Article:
Led by Predoctoral Researcher Kaelan Brennan and Bioinformaticist Melanie Weilert from the Zeitlinger Lab, the study examined the earliest phase of fruit fly embryo development. This phase is key because the very first cells must decide which parts of the body they will become. Using AI in combination with laboratory experiments, the researchers uncovered that regulatory DNA undergoes a two-step, hierarchical process during these decisions.
The first step in this regulatory process requires a protein called Zelda. Zelda functions as a pioneer transcription factor, which means that it can help the neatly packaged DNA—also called chromatin—to unwrap at specific places. Only after the chromatin is “opened up” can additional transcription factors access and interact with regulatory DNA to then turn on genes.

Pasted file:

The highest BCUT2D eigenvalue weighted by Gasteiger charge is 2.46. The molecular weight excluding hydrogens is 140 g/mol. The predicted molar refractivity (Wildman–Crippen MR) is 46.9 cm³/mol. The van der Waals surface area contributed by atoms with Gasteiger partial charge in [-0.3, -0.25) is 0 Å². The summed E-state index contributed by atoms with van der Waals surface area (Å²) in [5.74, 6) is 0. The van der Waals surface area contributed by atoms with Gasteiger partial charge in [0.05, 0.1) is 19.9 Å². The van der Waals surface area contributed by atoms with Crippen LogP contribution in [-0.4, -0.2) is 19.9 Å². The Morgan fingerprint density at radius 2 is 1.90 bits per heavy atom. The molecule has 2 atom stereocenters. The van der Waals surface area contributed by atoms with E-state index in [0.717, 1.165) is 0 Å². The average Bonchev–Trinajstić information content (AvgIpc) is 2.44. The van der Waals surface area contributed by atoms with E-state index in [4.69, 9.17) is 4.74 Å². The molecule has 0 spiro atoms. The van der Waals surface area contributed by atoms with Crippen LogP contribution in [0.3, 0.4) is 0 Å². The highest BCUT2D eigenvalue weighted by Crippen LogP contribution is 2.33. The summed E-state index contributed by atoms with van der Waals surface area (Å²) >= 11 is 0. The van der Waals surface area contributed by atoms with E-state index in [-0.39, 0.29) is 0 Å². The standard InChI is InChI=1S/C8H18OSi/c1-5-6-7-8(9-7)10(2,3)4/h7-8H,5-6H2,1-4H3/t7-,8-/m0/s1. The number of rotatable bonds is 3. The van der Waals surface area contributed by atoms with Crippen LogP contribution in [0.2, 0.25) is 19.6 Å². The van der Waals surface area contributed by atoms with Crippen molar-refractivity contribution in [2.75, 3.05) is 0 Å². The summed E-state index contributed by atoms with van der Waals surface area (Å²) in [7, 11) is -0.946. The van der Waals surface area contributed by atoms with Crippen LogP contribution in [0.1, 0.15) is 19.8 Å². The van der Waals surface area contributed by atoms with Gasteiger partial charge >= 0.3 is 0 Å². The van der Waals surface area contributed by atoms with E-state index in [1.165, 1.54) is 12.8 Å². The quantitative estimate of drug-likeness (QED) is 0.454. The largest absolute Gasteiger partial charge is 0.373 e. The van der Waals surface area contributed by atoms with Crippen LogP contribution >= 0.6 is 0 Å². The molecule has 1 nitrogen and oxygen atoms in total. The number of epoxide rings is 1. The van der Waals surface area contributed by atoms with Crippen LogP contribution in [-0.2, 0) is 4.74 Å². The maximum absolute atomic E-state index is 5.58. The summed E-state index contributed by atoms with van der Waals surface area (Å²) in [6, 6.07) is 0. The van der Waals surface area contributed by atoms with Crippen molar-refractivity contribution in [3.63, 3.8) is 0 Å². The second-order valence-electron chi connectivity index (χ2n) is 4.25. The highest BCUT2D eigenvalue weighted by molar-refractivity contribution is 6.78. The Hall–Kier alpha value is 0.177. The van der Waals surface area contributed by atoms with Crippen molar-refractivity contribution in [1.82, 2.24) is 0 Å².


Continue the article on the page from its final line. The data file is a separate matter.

But while Zelda was already known to open chromatin, the researchers’ results indicated a second step, finding that non-pioneer transcription factors can further enhance access to DNA as genes are being turned on. Together, this two-tier process of gene regulation determines the axes that pattern the fruit fly embryo, helping cells decide their identity as the fruit fly grows.
“Uncovering how the second step participates in this two-tier program was a novel finding,” said Brennan. “Zelda, depending on how tightly it binds to chromatin, can open DNA alone. However, the instructions by which the right transcription factors lead to gene activation follow more complex rules that bestow additional DNA accessibility. AI can differentiate both sets of instructions.”
Diving into deep learning
Deep learning models are “trained” to understand the data by iteratively showing them many examples and asking them to predict an answer each time. Over many repetitions, the models eventually learn patterns that help them guess the correct answers. “We train a model on only portions of the data and then test the model on the data it hasn’t seen before to see if it has learned to make accurate predictions,” explained Brennan.